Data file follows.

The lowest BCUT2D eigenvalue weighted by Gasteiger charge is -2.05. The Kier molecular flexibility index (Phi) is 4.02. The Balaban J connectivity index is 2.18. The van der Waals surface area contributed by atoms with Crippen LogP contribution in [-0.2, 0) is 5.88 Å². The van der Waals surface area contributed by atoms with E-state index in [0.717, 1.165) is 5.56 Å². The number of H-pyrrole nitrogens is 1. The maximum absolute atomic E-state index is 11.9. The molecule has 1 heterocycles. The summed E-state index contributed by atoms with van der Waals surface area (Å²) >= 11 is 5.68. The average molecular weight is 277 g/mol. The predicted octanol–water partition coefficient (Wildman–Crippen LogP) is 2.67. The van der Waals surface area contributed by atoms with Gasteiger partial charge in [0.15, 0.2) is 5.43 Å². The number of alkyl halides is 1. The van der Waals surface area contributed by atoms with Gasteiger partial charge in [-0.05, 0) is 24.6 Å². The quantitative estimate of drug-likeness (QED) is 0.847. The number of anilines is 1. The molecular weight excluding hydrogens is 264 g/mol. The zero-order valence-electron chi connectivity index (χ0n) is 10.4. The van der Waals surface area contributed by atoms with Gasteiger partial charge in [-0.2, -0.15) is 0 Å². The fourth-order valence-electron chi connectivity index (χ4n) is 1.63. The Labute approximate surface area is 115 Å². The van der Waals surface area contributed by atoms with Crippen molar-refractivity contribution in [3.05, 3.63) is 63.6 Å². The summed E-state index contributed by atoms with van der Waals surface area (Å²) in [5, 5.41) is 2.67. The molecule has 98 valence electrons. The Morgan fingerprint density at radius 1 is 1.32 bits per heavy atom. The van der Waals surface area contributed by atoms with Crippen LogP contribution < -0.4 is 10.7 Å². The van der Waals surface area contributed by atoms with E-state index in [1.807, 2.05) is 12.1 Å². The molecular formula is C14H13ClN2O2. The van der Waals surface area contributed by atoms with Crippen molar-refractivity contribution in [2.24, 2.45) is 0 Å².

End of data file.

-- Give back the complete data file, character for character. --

The lowest BCUT2D eigenvalue weighted by Gasteiger charge is -2.05. The Kier molecular flexibility index (Phi) is 4.02. The Balaban J connectivity index is 2.18. The van der Waals surface area contributed by atoms with Crippen LogP contribution in [-0.2, 0) is 5.88 Å². The van der Waals surface area contributed by atoms with E-state index in [0.717, 1.165) is 5.56 Å². The number of H-pyrrole nitrogens is 1. The maximum absolute atomic E-state index is 11.9. The molecule has 1 heterocycles. The summed E-state index contributed by atoms with van der Waals surface area (Å²) >= 11 is 5.68. The average molecular weight is 277 g/mol. The predicted octanol–water partition coefficient (Wildman–Crippen LogP) is 2.67. The van der Waals surface area contributed by atoms with Gasteiger partial charge in [0.15, 0.2) is 5.43 Å². The number of alkyl halides is 1. The van der Waals surface area contributed by atoms with Gasteiger partial charge in [-0.05, 0) is 24.6 Å². The quantitative estimate of drug-likeness (QED) is 0.847. The number of anilines is 1. The molecular weight excluding hydrogens is 264 g/mol. The zero-order valence-electron chi connectivity index (χ0n) is 10.4. The van der Waals surface area contributed by atoms with Gasteiger partial charge in [-0.2, -0.15) is 0 Å². The fourth-order valence-electron chi connectivity index (χ4n) is 1.63. The Labute approximate surface area is 115 Å². The van der Waals surface area contributed by atoms with Crippen molar-refractivity contribution in [3.05, 3.63) is 63.6 Å². The summed E-state index contributed by atoms with van der Waals surface area (Å²) in [5, 5.41) is 2.67. The molecule has 98 valence electrons. The Morgan fingerprint density at radius 1 is 1.32 bits per heavy atom. The van der Waals surface area contributed by atoms with Crippen LogP contribution < -0.4 is 10.7 Å². The van der Waals surface area contributed by atoms with E-state index in [1.807, 2.05) is 12.1 Å². The molecular formula is C14H13ClN2O2. The van der Waals surface area contributed by atoms with Crippen molar-refractivity contribution in [2.24, 2.45) is 0 Å².